Customization

I’ll be short here. Enough to say that you can customize just everything. You can dress your doc pages with the most exotic web design you can imagine. If your clever enough your users won’t even recognize they navigated away from your app to the KB.

Integrations

There are currently three major integrations we have with Desk right now.

  • single sign on
  • inbound email messages
  • HipChat

Single sign on

Normally, in order to submit a ticket in Desk (as in other ticket support system) you have to fill in a form and leave your email address. This can be annoying for your customers who are already signed in. The single sign on feature allows you to show your customers just a text area to leave the message and a submit button.

In practice, you are telling Desk that you gran for the identity of this user. You have to setup an endpoint on your app to use a shared key and HMAC signature. No rocket science. This is mandatory if you want to provide your users with a seamless integration between the documentation site and your app.

Inbound email messages

A.K.A. the support mailbox. You may want to setup one and configure Desk to pick up messages and open tickets from a specific email account. This is a key point if you want to broaden the input channels (and you want, right?).

Sometimes it happens for the less tech savvy member of the team (i.e. the marketing dept.) to tell customers to use email as the quick way to ping the support team. An inbound email channel is the way to have those messages picked up and transformed in open tickets. No more email driven conversations with customers.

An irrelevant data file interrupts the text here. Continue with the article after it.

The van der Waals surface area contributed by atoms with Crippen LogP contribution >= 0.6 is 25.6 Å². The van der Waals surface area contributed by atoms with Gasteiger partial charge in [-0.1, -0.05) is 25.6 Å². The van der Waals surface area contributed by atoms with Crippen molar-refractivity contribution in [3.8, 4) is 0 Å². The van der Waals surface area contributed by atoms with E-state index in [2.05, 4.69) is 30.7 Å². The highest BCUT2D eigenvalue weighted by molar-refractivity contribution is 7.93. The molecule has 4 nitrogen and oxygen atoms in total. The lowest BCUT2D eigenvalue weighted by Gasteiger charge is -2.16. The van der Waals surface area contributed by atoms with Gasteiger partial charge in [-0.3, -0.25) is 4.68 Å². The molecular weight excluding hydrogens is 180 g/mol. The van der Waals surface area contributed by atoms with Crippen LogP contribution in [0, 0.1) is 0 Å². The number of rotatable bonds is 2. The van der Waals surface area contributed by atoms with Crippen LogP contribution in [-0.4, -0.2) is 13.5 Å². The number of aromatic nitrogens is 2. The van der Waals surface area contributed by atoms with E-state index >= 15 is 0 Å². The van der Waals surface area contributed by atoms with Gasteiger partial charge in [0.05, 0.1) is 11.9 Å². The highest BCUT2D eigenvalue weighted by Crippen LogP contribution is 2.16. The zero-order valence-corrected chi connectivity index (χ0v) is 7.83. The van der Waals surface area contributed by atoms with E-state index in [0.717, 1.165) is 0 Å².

HipChat

Or whatever you use as a team hub. I’m pretty sure the most common third-party tools are supported. That’s maybe non vital, since agents receive emails anyway whenever a new ticket arrives, but sometimes it’s nice to have tickets appear in the chatroom too. If nothing else, it’s just an occasion to make jokes altogether on ticket subjects.

What I don’t like in Desk

There are few things I don’t like about Desk. The first is the Live chat feature. It never worked well for us. Maybe we did not understand it, but nowadays you want something like Olark on your website.

Some people started a live chat with us on Desk, such conversations were delivered to out inbox as open tickets, but we were never able to start a live chatting session with them as it should be. Maybe live chat is not for us. In the end we removed it.

Another thing I don’t approve is the limitation on the number of agents in the team. You have to pay for a higher plan if you want more people in the team. We are a small team of people, we are four, but the limits for our plan is 3. One has to stay out. That’s the only reason we should buy a higher plan. Odd. But it looks like it’s a kind of industry standard, if you know of someone doing it differently let me know.

Final vote

I don’t know what’s the current state of Desk’s competitors. I’d recommend to start with Desk to anybody with multi-language requirements like ours. I’d also recommend it for the uptime, for the quick replies I had with the few support tickets we opened with them, and the overall reactivity of the interface.

Found this useful? Please drop be a line in the comments on ping me on Twitter @fregini.